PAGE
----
Lavine's absent accusers
November 16th - 6:21 p.m.

Because the future of journalism is so unclear, the curriculum changes at the Medill School of Journalism can't easily be criticized on the grounds that they're not preparing students to function in it. Who knows? So the case against rampaging dean John Lavine, who took over Medill almost two years ago after running Northwestern's Media Management Center, is anchored by the charge that he's left his faculty out of the process. Last June the university's General Faculty Committee unanimously passed a resolution that found Northwestern's “suspension of faculty governance at [Medill] to be unacceptable and in violation of the University’s Statutes.”

On November 12 Lavine and his students engaged in a Q & A in Fisk Hall. Lavine shrugged off the resolution: "The issues they had are not really issues with us, they are issues with the administration." He conceded that the faculty weren't all enthusiastic about the changes, but journalism has changed and "can we really stay where we were?" Here's a partial transcript of the proceedings.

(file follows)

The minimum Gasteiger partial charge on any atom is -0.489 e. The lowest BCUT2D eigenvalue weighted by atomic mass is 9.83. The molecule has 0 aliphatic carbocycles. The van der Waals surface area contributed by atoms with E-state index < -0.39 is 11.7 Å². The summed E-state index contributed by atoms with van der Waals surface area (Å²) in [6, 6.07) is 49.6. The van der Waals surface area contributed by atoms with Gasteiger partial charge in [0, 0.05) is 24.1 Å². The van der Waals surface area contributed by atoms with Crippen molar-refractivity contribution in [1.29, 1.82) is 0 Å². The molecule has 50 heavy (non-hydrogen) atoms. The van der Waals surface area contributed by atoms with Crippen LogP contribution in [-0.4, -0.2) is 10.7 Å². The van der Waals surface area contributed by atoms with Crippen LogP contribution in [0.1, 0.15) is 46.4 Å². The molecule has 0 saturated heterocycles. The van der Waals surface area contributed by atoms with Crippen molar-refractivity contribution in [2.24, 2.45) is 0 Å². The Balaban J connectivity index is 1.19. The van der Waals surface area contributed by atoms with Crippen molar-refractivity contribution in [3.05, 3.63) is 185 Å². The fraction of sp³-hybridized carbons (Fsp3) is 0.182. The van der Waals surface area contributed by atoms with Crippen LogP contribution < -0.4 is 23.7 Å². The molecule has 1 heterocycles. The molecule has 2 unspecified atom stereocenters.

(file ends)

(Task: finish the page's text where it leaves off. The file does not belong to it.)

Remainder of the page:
The occasion might have been much more dramatic. Two recent grads, Andrew Bossone and Camille Gerwin, tried to organize a confrontation where someone would rise and read aloud a petition signed by some 80 alumni. It began, "As a member of the alumni community of the Medill School of Journalism, I endorse changes to the school that will improve the quality of the education for students, enhance the reputation of the program and add value to the diploma that I hold. I believe, however, that any changes should be taken with careful consideration and deliberation. These changes MUST include votes from all faculty members . . . "